Permaculture is currently a hot topic in Australia and around the world, with many blogs, websites and think-pieces devoted to it. But what exactly is permaculture and what has it got to do with trees and arboriculture? The term permaculture was coined by Bill Mollison in the late 1970’s and is explained as the creation and development of agricultural ecosystems intended to be sustainable and self-sufficient. In layman’s terms, it is designing a garden/farm that benefits the environment while producing food, energy and shelter for humans and wildlife. In a world of dwindling natural resources; increasing waste and pollution; climate change; the overuse of chemicals and fertilisers to grow ‘perfect’ crops, many people are turning to sustainability and self-sufficiency. As the name suggests a permaculture garden is designed to provide a permanent ecosystem, reducing wastage, and give back to the planet.
Trees are an important part of a permaculture ecosystem as they have many important functions. There are so many different species of trees available to plant, it is important to research their credentials carefully when you are planning your permaculture garden. Understand the positives and negatives of the variety you are considering including the potential size, root spread, fruit yield and the level maintenance needed to keep the tree healthy and safe.
Fruit trees are an obvious choice for a permaculture garden, they are Mother Nature’s very own healthy and versatile ‘fast food’. The fruit such as apples; pears; oranges; lemons; plums; damsons and figs to name just a few have a wide variety of food potential. They can be eaten raw or cooked and made into different dishes including long life jams, chutneys and pickles. Trees can also provide nuts; seeds; flowers; leaves and saps which can all be used to create an assortment of culinary delights.
Food that is produced and is surplus to a family’s requirements can also become an opportunity to make an income through selling the produce to others. This has an economic benefit for all parties. Bartering the excess produce in exchange for goods and services is also a common practice of those who engage in permaculture.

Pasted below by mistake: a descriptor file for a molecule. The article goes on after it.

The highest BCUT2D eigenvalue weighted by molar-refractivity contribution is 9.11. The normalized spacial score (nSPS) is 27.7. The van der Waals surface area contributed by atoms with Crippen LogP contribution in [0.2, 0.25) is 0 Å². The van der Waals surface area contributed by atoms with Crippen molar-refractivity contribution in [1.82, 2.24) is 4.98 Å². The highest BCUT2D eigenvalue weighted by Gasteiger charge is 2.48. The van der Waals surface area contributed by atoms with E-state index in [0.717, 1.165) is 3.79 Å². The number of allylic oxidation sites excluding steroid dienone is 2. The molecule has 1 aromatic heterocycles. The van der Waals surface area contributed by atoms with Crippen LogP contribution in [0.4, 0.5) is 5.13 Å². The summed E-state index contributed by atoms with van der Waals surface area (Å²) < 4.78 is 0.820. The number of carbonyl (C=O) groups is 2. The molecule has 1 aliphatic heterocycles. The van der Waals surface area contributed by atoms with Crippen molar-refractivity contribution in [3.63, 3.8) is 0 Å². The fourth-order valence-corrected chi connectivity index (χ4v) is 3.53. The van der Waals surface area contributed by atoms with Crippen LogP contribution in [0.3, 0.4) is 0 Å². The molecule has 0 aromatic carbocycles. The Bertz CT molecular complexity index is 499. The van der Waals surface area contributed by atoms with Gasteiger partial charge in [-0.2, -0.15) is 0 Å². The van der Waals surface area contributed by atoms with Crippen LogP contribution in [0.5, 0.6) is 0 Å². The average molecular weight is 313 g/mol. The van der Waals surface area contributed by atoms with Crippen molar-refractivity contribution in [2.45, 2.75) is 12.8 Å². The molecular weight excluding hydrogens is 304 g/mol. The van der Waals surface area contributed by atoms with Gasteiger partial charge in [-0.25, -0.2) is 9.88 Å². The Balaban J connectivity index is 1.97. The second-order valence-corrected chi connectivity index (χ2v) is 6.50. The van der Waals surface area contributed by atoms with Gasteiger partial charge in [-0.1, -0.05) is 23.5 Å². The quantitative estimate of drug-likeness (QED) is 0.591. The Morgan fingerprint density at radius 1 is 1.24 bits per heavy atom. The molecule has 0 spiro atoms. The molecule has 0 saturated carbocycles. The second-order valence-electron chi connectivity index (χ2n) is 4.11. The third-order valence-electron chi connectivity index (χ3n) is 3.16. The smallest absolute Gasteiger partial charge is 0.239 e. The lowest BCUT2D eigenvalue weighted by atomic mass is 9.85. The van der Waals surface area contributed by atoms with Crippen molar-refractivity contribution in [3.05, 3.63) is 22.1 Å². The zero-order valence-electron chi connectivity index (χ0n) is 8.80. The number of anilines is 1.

For centuries, throughout the world, trees have provided livestock with fodder, even Plato in his book Critias and Timaeus commented on using trees for animal fodder ‘…there were also many other lofty cultivated trees which provided unlimited fodder for beasts.’ Tree are perfect for fodder as unlike crops, they are permanent; they help prevent nutrient losses from the ground; they do not depend on artificial fertilisers, they have a high protein content and they also produce three to five times more yield than pastures grown in comparable areas.
The ideas encompassed in permaculture are becoming more mainstream as people learn about the benefits of self- sufficiency. If you are interested in the incorporating some of the ideas into your daily life there are many handy guides to help you on your way.
If you would like to talk to a tree care company who provide a quality and professional tree service, who understand the benefits of proper tree maintenance and have the best interests of the customer and the environment at heart, call the Heritage Tree Care experts on 0737155444 for a free no obligation quote. Our qualified Arborists will be delighted to advise you on the best course of action for your trees. We cover Brisbane, Logan, Ipswich, Redlands, Toowoomba and Gold Coast area in Queensland, Australia